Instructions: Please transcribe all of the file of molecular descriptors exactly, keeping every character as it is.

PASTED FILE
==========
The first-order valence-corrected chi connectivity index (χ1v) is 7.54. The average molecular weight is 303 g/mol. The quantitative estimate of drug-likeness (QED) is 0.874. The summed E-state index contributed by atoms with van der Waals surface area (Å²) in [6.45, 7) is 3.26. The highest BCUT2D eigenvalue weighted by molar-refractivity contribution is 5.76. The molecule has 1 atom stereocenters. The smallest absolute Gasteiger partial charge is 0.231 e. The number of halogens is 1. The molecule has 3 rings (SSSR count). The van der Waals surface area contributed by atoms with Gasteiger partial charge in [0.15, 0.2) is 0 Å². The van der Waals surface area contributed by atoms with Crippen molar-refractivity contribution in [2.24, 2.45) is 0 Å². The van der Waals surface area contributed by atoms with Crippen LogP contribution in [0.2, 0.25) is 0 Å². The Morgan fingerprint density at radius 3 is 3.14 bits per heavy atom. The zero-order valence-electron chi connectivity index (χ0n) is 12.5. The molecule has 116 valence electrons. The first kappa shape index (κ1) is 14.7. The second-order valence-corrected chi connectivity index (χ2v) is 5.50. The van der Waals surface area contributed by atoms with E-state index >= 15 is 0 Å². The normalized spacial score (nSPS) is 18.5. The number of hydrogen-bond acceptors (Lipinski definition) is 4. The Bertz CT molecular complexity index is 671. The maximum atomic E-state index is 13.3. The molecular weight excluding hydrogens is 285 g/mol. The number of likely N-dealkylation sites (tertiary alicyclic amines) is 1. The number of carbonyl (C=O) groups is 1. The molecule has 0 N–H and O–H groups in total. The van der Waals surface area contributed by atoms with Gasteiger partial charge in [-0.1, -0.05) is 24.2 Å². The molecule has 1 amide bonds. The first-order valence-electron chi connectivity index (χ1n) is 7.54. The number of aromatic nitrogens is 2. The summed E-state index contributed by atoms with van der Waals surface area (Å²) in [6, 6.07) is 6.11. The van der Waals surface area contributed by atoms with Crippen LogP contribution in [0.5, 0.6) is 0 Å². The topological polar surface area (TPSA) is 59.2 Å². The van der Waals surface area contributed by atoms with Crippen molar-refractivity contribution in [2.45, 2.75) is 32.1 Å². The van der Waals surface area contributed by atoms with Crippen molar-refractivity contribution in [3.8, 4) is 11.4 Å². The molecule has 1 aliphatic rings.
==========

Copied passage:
The first-order valence-corrected chi connectivity index (χ1v) is 7.54. The average molecular weight is 303 g/mol. The quantitative estimate of drug-likeness (QED) is 0.874. The summed E-state index contributed by atoms with van der Waals surface area (Å²) in [6.45, 7) is 3.26. The highest BCUT2D eigenvalue weighted by molar-refractivity contribution is 5.76. The molecule has 1 atom stereocenters. The smallest absolute Gasteiger partial charge is 0.231 e. The number of halogens is 1. The molecule has 3 rings (SSSR count). The van der Waals surface area contributed by atoms with Gasteiger partial charge in [0.15, 0.2) is 0 Å². The van der Waals surface area contributed by atoms with Crippen molar-refractivity contribution in [2.24, 2.45) is 0 Å². The van der Waals surface area contributed by atoms with Crippen LogP contribution in [0.2, 0.25) is 0 Å². The Morgan fingerprint density at radius 3 is 3.14 bits per heavy atom. The zero-order valence-electron chi connectivity index (χ0n) is 12.5. The molecule has 116 valence electrons. The first kappa shape index (κ1) is 14.7. The second-order valence-corrected chi connectivity index (χ2v) is 5.50. The van der Waals surface area contributed by atoms with E-state index >= 15 is 0 Å². The normalized spacial score (nSPS) is 18.5. The number of hydrogen-bond acceptors (Lipinski definition) is 4. The Bertz CT molecular complexity index is 671. The maximum atomic E-state index is 13.3. The molecular weight excluding hydrogens is 285 g/mol. The number of likely N-dealkylation sites (tertiary alicyclic amines) is 1. The number of carbonyl (C=O) groups is 1. The molecule has 0 N–H and O–H groups in total. The van der Waals surface area contributed by atoms with Gasteiger partial charge in [-0.1, -0.05) is 24.2 Å². The molecule has 1 amide bonds. The first-order valence-electron chi connectivity index (χ1n) is 7.54. The number of aromatic nitrogens is 2. The summed E-state index contributed by atoms with van der Waals surface area (Å²) in [6, 6.07) is 6.11. The van der Waals surface area contributed by atoms with Crippen LogP contribution in [0.5, 0.6) is 0 Å². The topological polar surface area (TPSA) is 59.2 Å². The van der Waals surface area contributed by atoms with Crippen molar-refractivity contribution in [2.45, 2.75) is 32.1 Å². The van der Waals surface area contributed by atoms with Crippen molar-refractivity contribution in [3.8, 4) is 11.4 Å². The molecule has 1 aliphatic rings.